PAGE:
MASSENA Alcoa announced Wednesday that it will permanently close the remaining two antiquated potlines at its Massena East plant in the first quarter of this year, shutting down at least temporarily a facility that has been an aluminum smelter since 1959.
While the company said the move will not affect the $600 million modernization project it plans in Massena, state officials reacted with alarm to the announcement Wednesday, and said an emergency meeting with Alcoa executives will be held today in New York City to discuss the impact on jobs. The East plant has 332 employees one-third of Alcoas Massena workforce.
A statement from Gov. Andrew M. Cuomos office declared that the state would hold Alcoa to the commitment it made to Massena last year in exchange for low-cost electricity from the New York Power Authority.
We intend to enforce the terms of the long-term power supply contract for Alcoas receipt of low-cost hydropower from NYPAs St. Lawrence-Franklin D. Roosevelt Hydroelectric Plant, which requires the company to maintain employment at its plants, the statement said. To be clear, we will hold Alcoa accountable to maintain the operation of the Massena West smelter and ensure the planned modernization of the Massena East facility proceeds without delays as required by the contract.
The agreement calls for Alcoa to maintain 900 jobs in Massena. It employs 1,000 here now, including 669 at the Massena West plant. That facility, which uses more modern technology, will continue to operate, the company stated.
Our goal is to protect jobs while avoiding involuntary layoffs in the north country and nothing less, read the statement from the governors office regarding the talks being held with Alcoa.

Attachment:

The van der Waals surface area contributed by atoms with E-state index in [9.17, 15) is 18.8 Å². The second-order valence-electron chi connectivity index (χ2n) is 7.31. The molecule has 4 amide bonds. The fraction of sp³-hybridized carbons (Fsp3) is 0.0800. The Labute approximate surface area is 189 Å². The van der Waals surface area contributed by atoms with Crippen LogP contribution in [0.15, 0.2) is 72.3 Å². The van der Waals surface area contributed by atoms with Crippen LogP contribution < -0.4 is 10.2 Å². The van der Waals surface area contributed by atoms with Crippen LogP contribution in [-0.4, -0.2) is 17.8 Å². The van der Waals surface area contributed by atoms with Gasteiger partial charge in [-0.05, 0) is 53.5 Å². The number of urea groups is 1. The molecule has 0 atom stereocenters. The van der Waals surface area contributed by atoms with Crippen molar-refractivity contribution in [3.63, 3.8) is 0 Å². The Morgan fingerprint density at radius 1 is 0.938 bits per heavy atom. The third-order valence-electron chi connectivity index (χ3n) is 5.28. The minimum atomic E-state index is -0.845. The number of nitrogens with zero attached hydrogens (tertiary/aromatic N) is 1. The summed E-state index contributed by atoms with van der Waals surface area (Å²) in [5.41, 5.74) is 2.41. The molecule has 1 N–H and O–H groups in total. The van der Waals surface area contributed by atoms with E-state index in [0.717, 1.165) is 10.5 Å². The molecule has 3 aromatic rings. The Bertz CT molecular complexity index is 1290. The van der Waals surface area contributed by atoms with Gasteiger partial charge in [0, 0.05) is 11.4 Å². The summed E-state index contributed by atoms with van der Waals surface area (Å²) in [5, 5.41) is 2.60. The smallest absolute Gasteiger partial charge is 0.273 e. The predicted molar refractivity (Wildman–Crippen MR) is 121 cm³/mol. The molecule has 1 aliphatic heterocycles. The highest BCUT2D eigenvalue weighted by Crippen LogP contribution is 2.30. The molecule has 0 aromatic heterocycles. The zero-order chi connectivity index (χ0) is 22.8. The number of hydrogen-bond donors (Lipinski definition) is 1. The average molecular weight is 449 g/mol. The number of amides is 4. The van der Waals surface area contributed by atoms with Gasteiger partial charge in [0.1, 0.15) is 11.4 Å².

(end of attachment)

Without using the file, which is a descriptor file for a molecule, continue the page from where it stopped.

The fate of the jobs at the East plant will depend largely on the outcome of those meetings, according to United Steelworkers Local 450 President David W. LaClair Jr.
Until we know the outcome of those discussions, everything remains up in the air, he said.
The decision to close the two potlines was made because they are no longer competitive, said Bob Wilt, president of Alcoa Global Primary Products. We continue to reshape our commodity business to ensure it is positioned for long-term success.
Plant officials shared the news with local officials and employees Wednesday before the public announcement was made.
We will be working with our unions, state, local and other stakeholders to minimize the impact of these changes, Mr. Wilt said. We appreciate the support of the New York Power Authority and will work with them and others to ensure our continuing success at Massena West.
Alcoa spokeswoman Christa Bowers said the closing of the potlines will not change the companys modernization project.
As our contract stipulates, we will conduct a financial review at the end of 2015 and move forward subject to board approval, she said.
The modernization project calls for the construction of a new potline at Massena East to produce 144,000 metric tons of aluminum per year, upgrades to Massena West and modifications to other facilities that will help integrate the two plants and support a new potline.
Alcoa announced in April that it planned to spend $52 million through 2015 for site work and support projects that will begin in June. This is in addition to $40 million that has already been spent on the project.
Local officials said they were disappointed but not surprised by the East potline closures.
It certainly saddens me for the employees and their families, but unfortunately it was not fully unexpected, Massena Town Supervisor Joseph D. Gray said. With reports of Alcoas fourth-quarter losses, it is clear that the economy isnt doing very well and the aluminum business isnt a good one right now from a profit standpoint.
Mr. Gray said Plant Manager Bob Lenney told him the company would start negotiations with the United Steelworkers to minimize the impact of the shutdown on Massena East employees.
Mr. LaClair said, I think the whole community has been expecting it, too.
Once the Massena East potline closure is complete, Alcoa will have total smelting operating capacity of 3,950,000 metric tons, with approximately 655,000 metric tons of capacity idle.
Johnson Newspapers writers Bob Beckstead and Ryne Martin contributed to this report.